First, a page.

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Westminster Shorter Catechism Project

An Exposition of the Assembly's
Shorter Catechism

by John Flavel


Of the Preface to the Commandments.

Q. 43. What is the preface to the ten commandments?
A. The preface to the ten commandments is in these words, I am the Lord thy God, which have brought thee out of the land of Egypt, out of the house of bondage.

Q. 44. What doth the preface to the ten commandments teach us?
A. The preface to the ten commandments teacheth us that because God is the Lord, and our God, and Redeemer, therefore we are bound to keep all his commandments.


Q. 1. Why doth God use arguments and inducements to win men to the obedience of his laws?
A. Because he loves to work on man as a rational creature, according to the principles of his nature; Hosea 11:4. 1 drew them with cords of a man, with bands of love: And because he delights in none but free and cheerful obedience; Psalm 110:3. Thy people shall be willing in the day of thy power.

Q. 2. What is the first argument in this preface?
A. It is the sovereignty of the Lawgiver, [I am the Lord,] which should awe the heart of every man to obedience; James 4:12. There is one Lawgiver, who is able to save and to destroy.

Q. 3. What is the second argument to obedience?
A. Our propriety in God by covenant, [I am the Lord thy God;] this obligeth to obedience, and aggravateth disobedience; Psalm 50:7. Hear, O my people, and I will speak; O Israel, and I will testify against thee; I am God, even thy God. Hosea 9:1. For thou hast gone a whoring from thy God.

Q. 4. What is the third argument unto obedience?
A. The benefits of redemption that they receive from God. Benefits persuade to duty; and the goodness of God leadeth thee to repentance, Romans 2:4.

Q. 5. How can deliverance out of Egypt be an argument to them that never were in Egypt?
A. As that deliverance was a type of our deliverance, so it is an argument to us, and an argument from the less to the greater; for it obligeth us more than them; Luke 1:74-75. That he would grant unto us, that we being delivered out of the hands of our enemies, might serve him without fear, in holiness and righteousness before him, all the days of our life.

Q. 6. What is that deliverance we have? and how doth it oblige us to obedience?
A. Our deliverance is not from Egypt, but from hell; Colossians 1:13. Who hath delivered us from the power of darkness, and hath translated us into the kingdom of his dear Son. And our persons are bought by the Redeemer to glorify God; 1 Corinthians 6:19-20. What know ye not that your body is the temple of the Holy Ghost, which is in you? For ye are bought with a price: Therefore glorify God in your body, and in your spirit, which are Godís.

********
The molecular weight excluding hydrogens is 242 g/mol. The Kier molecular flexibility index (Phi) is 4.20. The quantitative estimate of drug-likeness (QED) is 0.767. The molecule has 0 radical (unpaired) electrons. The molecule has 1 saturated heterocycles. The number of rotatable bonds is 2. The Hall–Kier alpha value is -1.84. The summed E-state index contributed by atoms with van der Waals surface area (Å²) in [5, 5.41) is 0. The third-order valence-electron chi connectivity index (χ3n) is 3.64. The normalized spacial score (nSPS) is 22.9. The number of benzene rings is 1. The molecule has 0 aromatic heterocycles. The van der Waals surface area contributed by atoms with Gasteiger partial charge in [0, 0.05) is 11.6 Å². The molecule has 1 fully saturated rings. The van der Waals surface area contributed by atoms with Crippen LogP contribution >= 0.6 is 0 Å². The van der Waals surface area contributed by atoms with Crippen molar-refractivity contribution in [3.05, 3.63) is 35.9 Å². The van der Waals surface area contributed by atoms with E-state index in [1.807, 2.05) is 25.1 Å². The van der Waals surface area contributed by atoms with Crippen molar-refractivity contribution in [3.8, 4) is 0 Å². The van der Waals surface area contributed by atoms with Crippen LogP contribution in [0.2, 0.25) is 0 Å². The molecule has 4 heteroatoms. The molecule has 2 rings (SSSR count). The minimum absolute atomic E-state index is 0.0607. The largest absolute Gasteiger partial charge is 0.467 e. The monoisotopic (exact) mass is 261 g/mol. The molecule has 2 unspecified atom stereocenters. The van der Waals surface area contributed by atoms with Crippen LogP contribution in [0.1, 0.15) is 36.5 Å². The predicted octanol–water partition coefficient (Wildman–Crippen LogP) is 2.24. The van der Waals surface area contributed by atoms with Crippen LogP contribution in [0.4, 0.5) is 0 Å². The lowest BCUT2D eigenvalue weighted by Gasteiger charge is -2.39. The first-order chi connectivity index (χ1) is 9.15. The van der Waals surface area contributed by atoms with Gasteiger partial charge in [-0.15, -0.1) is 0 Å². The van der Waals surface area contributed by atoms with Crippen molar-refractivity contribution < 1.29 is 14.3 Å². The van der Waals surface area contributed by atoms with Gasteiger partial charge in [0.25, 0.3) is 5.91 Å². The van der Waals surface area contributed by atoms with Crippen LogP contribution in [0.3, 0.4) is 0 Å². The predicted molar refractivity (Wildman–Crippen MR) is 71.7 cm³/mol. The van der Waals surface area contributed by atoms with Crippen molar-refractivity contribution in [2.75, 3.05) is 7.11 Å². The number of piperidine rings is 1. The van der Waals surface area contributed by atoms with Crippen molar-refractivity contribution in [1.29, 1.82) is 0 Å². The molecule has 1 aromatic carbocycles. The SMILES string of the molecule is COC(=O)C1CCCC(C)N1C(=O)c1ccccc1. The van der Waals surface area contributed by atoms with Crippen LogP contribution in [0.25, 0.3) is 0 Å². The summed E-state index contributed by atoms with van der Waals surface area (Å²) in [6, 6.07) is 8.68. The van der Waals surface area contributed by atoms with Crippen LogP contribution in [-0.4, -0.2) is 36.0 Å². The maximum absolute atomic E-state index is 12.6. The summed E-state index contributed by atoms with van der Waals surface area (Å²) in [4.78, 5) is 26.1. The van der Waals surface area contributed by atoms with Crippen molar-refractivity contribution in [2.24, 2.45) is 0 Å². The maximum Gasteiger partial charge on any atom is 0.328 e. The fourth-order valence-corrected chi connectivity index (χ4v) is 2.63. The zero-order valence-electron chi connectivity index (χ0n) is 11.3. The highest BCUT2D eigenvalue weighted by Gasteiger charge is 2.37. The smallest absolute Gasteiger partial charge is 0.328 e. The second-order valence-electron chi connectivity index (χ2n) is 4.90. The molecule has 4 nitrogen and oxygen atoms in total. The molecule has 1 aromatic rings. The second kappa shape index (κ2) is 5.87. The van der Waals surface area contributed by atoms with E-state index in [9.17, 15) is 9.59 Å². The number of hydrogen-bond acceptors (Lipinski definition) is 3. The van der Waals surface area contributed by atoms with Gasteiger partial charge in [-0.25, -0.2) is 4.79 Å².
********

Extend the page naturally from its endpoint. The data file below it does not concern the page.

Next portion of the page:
Q. 7. Is it not mercenary to serve God upon the account of benefits received, or to be received?
A. He that maketh religious duties mediums to attain carnal advantages only, is of a worse than mercenary spirit; Hosea 7:14. And they have not cried unto me with their hearts, when they howled upon their beds: They assemble themselves for corn and wine, and they rebel against me. But to be quickened by mercy to duty is not mercenary, but evangelical; Hosea 3:5. They shall fear the Lord, and his goodness.

Q. 8. What is the first inference from hence?
A. That great is the condescension of God to man, that he will use arguments to induce him to obedience, who might exact it only by his sovereignty, and justly damn us for our disobedience; 2 Corinthians 5:20. Now then we are ambassadors for Christ, as though God did beseech you by us: We pray you in Christís stead, be ye reconciled to God.

Q. 9. What is the second inference front hence?
A. That the more mercy any receive from God, the more obligations are laid on them to obey him; Psalm 116:1-2. I love the Lord, because he hath heard my voice, and my supplications: Because he hath inclined his ear unto me, therefore will I call upon him as long as I live.

Q. 10. What is the third inference from hence?
A. The more mercies and favours any man sins against, the greater is that man's sin, and the sorer will be his punishment; Amos 3:2. You only have I known of all the families of the earth; therefore I will punish you for all your iniquities.

Q. 11. What is the fourth inference from hence?
A. That Godís expectations are greater, where his mercies and favours have been so; Isaiah 5:4. What could have been done more to my vineyard, that I have not (lone in it? Wherefore when I looked that it should bring forth grapes, brought it forth wild grapes.

Q. 12. What is the last inference from hence?
A. That memorials of Godís mercies are to be kept by us, to provoke us to constant and cheerful duties of obedience; Exodus 17:14. And the Lord said unto Moses, write this for a memorial in a hook, and rehearse it in the ears of Joshua. Psalm 103:2-3. Bless the Lord, O my soul, and forget not all his benefits.

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